Though brief, it provides further insight into her emotional state, something most will relate to. She follows up with another relatively short song, “Shakes.” Here, she’s willing to do whatever it takes for love. This is apparent from the start as she sings, “If you don’t want a daughter / then I’ll give you a son.” Clearly, Sandé can’t let go of the pain of heartbreak.
Standout “Garden,” featuring Jay Electronica and Àine Zion, arrives timely. Much like “Hurts,” “Garden” gives the album a different look. It features unique production work that is firmly planted in the urban contemporary vein. The pace is slow and grinding, but laden with swagger. Excellent, hard drums buttress the song. Zion handles intro and outro duties, both spoken word. Jay Electronic offers a respectable, enjoyable guest verse. As always, Sandé shines, riding the production like a beast.
“I’d Rather Not” is lushly produced, once more finding Sandé singing in an undertone – most of the time. The sound is more soulfully-driven, leaning towards R&B. Essentially, she’s unwilling to have her heart broken again – it’s not worth it. By the bridge, she projects her full voice, singing:
“See, when it was good it was amazing / but the bad was devastating / we could never seem to find an in-between / and God knows I know you / and nothing came before you / and I don’t have the heart to risk what’s left of me.”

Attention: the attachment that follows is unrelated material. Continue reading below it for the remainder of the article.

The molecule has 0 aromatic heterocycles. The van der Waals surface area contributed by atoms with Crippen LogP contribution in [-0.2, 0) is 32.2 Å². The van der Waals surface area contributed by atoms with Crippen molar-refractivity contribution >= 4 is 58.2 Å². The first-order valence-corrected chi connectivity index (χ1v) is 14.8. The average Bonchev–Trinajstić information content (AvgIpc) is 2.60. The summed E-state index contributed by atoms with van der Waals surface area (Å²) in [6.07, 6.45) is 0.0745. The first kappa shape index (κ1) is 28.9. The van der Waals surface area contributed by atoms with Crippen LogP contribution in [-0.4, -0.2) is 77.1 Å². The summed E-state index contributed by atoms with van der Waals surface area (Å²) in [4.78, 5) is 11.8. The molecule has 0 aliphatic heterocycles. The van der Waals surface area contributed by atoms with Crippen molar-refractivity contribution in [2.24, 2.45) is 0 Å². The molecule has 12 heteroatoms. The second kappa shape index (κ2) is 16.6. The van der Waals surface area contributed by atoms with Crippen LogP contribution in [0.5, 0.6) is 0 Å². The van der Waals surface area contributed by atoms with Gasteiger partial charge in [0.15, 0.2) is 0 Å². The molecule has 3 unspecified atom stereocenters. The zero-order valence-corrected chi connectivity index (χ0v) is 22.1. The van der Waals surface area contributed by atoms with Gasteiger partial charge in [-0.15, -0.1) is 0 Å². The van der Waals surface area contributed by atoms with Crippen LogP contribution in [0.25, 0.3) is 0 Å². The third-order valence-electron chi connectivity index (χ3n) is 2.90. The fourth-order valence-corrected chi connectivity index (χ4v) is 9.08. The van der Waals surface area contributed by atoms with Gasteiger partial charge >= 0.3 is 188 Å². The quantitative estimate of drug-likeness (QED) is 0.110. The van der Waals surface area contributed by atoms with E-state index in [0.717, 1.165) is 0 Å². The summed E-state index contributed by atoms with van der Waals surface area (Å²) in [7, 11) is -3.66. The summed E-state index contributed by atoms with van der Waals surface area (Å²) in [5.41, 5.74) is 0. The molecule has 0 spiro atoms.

“Lonely” provides another contrasts stylistically, returning to a pop/rock, singer/songwriter vibe. Despite a shift in genres, something familiar is “Lonely” is another ballad, which are predominate throughout Long Live the Angels. Balladry continues on “Sweet Architect,” though in this case, she doesn’t dwell on love but also spiritual guidance from God. That petition is summed up simply as “Build me up, build me up.” The choir sounds fantastic backing Sandé.
“Every Single Little Piece”
Another choir joins Sandé on “Tenderly” – The Serenje Choir. Additionally, her father, Joel Sandé, appears. The results are respectable, with an increase in pace and assertive vocals eliminating predictability. She sounds terrific on passionate, mid-tempo gem “Every Single Little Piece,” singing her face off. Authenticity truly sells “Every Single Little Piece” as she convincingly asserts:
“Oh, every single little piece of me / oh, every tear and every drop I bleed / oh, every prayer and every breath I breathe / oh, every single little piece of me.”
“Highs & Lows” is a rare, up-tempo number. Sandé retains the energy from “Every Single Little Piece,” remaining spirited. Closer “Babe” doesn’t look back to balladry, keeping the tempo moderate. Three more songs – “Kung Fu,” “Somebody,” and “This Much Is True” – grace the deluxe edition of the album.
All said and done, Emeli Sandé shines on Long Live the Angels. She does an exceptional job conveying vulnerability. Arguably, there are too many ballads. There is a silver lining – how well Sandé performs them. Vocally, she never misses a beat. There are plenty of worthwhile moments throughout the album.
Gems: “Breathing Underwater,” “Hurts,” “Garden,” “I’d Rather Not” & “Every Single Little Piece”
Emeli Sandé • Long Live the Angels • Virgin • Release: 11.11.16
Photo Credit: Virgin